Enhanced Detection of Nuclear Materials
Physical Sciences : Mechanical
Available for licensing
- Mark Deinert , University of Texas at Austin
- Andrew Gilbert , Battelle Memorial Institute
- Benjamin McDonald , Battelle Memorial Institute
- Sean Robinson , Battelle Memorial Institute
- Ken Jarman , Battelle Memorial Institute
- Tim White , Battelle Memorial Institute
Current radio-graphic methods are limited in their ability to determine the presence of nuclear materials in containers or composite objects. A central problem is the inability to distinguish the attenuation pattern of high-density metals from those with a greater thickness of a less dense material.
According to the International Atomic Energy Agency (IAEA) the greatest danger to nuclear security comes from terrorists acquiring sufficient quantities of plutonium or highly enriched uranium (HEU) to construct a crude nuclear explosive device. The IAEA also notes that most cases of illicit nuclear trafficking have involved gram-level quantities, which can be challenging to detect with most inspection methods.
Researchers at UT Austin and Pacific Northwest National Labs have developed a method for using spectrally sensitive detectors to discriminate nuclear materials from multiple layers of other materials using single or multi-view radio-graphs. The accompanying algorithm is adaptive to find an optimal solution without active user input. This technology could dramatically increase international security and aid in the defense against nuclear trafficking.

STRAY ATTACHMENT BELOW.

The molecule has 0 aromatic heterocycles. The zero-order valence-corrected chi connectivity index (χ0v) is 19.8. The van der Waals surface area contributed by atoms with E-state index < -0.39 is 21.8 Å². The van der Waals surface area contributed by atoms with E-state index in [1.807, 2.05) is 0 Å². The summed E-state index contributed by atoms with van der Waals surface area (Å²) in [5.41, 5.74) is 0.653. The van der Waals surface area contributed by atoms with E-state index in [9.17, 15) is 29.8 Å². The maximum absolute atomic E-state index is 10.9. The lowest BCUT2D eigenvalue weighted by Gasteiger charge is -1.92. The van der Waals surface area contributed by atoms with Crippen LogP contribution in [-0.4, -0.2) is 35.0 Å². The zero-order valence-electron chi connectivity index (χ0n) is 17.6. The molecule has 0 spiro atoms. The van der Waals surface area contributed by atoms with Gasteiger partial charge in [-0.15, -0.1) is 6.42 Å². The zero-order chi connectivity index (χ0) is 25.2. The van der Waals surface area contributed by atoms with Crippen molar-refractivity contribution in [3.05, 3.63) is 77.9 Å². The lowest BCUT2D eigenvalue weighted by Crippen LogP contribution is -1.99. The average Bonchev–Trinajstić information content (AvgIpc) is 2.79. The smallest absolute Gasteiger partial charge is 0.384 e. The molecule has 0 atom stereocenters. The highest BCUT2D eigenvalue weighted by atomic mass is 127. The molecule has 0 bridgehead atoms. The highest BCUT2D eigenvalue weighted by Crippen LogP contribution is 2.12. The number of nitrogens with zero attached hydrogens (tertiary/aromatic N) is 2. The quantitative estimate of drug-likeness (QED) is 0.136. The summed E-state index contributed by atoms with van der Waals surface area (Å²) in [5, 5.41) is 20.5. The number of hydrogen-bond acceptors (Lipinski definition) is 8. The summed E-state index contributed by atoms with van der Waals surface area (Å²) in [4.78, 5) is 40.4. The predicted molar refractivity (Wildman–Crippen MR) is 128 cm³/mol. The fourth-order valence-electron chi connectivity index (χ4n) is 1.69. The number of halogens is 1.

- Used to rapidly scan sealed objects for enclosed nuclear material using single view x-ray radio-graph.
- Can readily be adapted for use in medical imaging to improve image quality while reducing x-ray dose to patient.
- A method to discriminate nuclear materials in a layered object with a single or multi-view spectral radiography.
- Algorithm uses regularization, which stabilizes the solution and increases accuracy.
- Adaptive in order to find an optimal solution without active user input.
Domestic and international x-ray security scanner market, which is projected to grow over 1.5bn in USD by 2016; medical Imaging
Proof of concept
- 1 U.S. patent issued: 10,078,150